14 C
Lahore
Monday, January 30, 2023
Search
Generic filters
HomeNationalSC stops Balochistan govt from allotting land to navy

SC stops Balochistan govt from allotting land to navy

Top court hears appeal against BHC verdict that rejected citizens’ plea

The Supreme Court has restrained the Balochistan government from allotting land to the Pakistan Navy on a lease basis.

Last week, a division bench of the SC, led by Justice Jamal Khan Mandokhail, heard an appeal against the Balochistan High Court’s order wherein a citizens’ petition was rejected against the allotment of their land to the Pakistan Navy by the provincial government.

- Advertisement -

“The government of Balochistan is directed to ensure that citizens are not deprived of enjoying their fundamental rights, inter alia, guaranteed under Articles 23 and 24 of the Constitution,” read a four-page order authored by SC’s Justice Athar Minallah.

“The government of Balochistan is directed to ensure that no land is allotted in violation of Article 173 of the Constitution and the aforementioned laws,” it added

The SC further restrained the provincial government from “acting prejudicial to the rights of those citizens who have not been compensated nor their properties have been subjected to acquisition proceedings”. “Subject to [the] disposal of the petition, the federal and provincial governments are directed to ensure that the scheme of the Constitution and the applicable laws are not violated in case of allotment of land for the use of entities/departments under their control,” the order stated.

- Advertisement -

The land in question, situated in Koh-e-Imam Ward, Airport Ward and Shaheed Ward in the province’s Kech district, was allotted by the Board of Revenue senior member via a letter dated May 15, 2009.

The Pakistan Navy, one of the branches of the armed forces, had directly approached the revenue authorities for the allotment of the land. The petitioners had invoked the constitutional jurisdiction of the BHC.

They had asserted that without compensation, they and other inhabitants were being forcibly evicted to hand over the possession of their land according to the allotment.

The reports of the settlement authorities reproduced by the high court in its judgment affirmed that 4,286 acres were in possession of private citizens, who had not been compensated.

The BHC, however, refused to exercise its jurisdiction.

The apex court in its order noted that the tehsildar of the Settlement Circle, Turbat had submitted a report confirming the transfer of 242 acres and 500 acres owned by the provincial government in favour of Pakistan Navy in Mouza Shaheed Ward and Mouza Airport Ward respectively, while the final attestation of Koh-e-Imam Ward was awaited.

The SC bench noted that it appeared from the record that the remaining area had not been settled as yet.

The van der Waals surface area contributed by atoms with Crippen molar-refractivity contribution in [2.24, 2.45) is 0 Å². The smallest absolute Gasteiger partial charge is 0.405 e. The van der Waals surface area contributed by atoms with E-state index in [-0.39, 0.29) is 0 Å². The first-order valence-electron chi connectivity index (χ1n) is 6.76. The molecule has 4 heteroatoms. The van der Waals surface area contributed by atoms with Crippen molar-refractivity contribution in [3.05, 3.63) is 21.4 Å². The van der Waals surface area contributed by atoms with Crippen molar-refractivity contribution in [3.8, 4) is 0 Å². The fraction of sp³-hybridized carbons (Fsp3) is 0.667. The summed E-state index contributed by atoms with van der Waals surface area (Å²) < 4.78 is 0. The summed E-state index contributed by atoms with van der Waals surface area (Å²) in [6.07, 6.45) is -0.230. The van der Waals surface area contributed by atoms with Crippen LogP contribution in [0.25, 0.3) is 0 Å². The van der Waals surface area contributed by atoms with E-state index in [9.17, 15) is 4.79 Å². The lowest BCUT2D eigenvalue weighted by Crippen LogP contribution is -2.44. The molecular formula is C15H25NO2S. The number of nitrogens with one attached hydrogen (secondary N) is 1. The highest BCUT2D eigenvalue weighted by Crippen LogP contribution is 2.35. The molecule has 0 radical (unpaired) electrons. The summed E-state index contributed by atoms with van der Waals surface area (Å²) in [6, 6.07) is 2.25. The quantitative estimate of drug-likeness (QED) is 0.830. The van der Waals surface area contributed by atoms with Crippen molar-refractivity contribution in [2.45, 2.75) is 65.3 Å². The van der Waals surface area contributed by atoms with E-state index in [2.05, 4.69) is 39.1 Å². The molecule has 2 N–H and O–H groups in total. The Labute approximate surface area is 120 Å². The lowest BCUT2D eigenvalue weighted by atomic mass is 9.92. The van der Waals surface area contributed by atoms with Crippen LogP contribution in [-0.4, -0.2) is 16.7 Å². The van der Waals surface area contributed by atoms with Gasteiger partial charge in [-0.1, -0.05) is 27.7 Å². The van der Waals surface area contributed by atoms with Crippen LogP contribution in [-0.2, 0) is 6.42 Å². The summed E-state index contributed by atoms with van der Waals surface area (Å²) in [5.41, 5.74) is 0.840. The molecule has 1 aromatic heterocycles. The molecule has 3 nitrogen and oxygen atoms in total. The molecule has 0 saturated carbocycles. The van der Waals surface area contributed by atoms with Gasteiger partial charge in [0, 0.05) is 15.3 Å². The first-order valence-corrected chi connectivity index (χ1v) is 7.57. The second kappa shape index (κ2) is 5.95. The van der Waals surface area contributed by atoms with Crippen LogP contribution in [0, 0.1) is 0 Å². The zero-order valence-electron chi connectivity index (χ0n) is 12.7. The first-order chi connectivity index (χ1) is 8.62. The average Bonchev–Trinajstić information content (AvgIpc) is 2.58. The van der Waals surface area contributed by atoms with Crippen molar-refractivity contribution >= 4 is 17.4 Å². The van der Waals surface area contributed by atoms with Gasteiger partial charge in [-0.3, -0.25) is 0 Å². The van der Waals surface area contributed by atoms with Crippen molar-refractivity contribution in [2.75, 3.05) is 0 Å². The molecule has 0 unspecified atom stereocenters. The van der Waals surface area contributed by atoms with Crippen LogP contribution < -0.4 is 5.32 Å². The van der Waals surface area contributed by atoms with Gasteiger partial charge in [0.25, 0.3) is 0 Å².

“According to the report, Pakistan Navy has constructed buildings on the purportedly allotted/leased land. Mr Muhammad Akram, Secretary (Judicial and Revenue) Board Balochistan, has appeared in the court] along with the learned additional attorney general and the learned advocate general. In response to our repeated queries, they could not show the relevant law which authorises [the] Pakistan Navy to directly approach the revenue authorities for [the] allotment of land or empower the provincial government to allot or lease property vested in the provincial government,” the SC order read.

“Likewise, the provincial authorities are also not vested with the jurisdiction to allot land owned by the citizens without compensating them and that too in violation of the scheme of the Constitution of the Islamic Republic of Pakistan, 1973,” it added.

The SC noted that the Balochistan government had, prima facie, made the allotment in violation of the scheme of the Constitution and the applicable laws.

“The acts/omissions of the government of Balochistan, particularly allotment of land without compensating the citizens, gravely affects the fundamental rights guaranteed, inter alia, under Articles 23 and 24 of the Constitution,” it observed.

The SC, while granting leave to appeal, has posed seven questions for adjudication.

The court questioned whether or not the BHC was justified in refusing to exercise its jurisdiction under Article 199 of the Constitution when sufficient material had been placed on record to show that the provincial government, without compensating the citizens, had allotted the disputed land.

It also posed the query of whether or not the Pakistan Navy was competent to directly approach the provincial revenue authorities for the allotment of land measuring more than 10,000 acres.

The order also questioned whether or not the Pakistan Navy had complied with the code regulating the construction of building.

The SC bench would adjudicate these questions on the next the date of hearing.

Advertisement

Top news

Related articles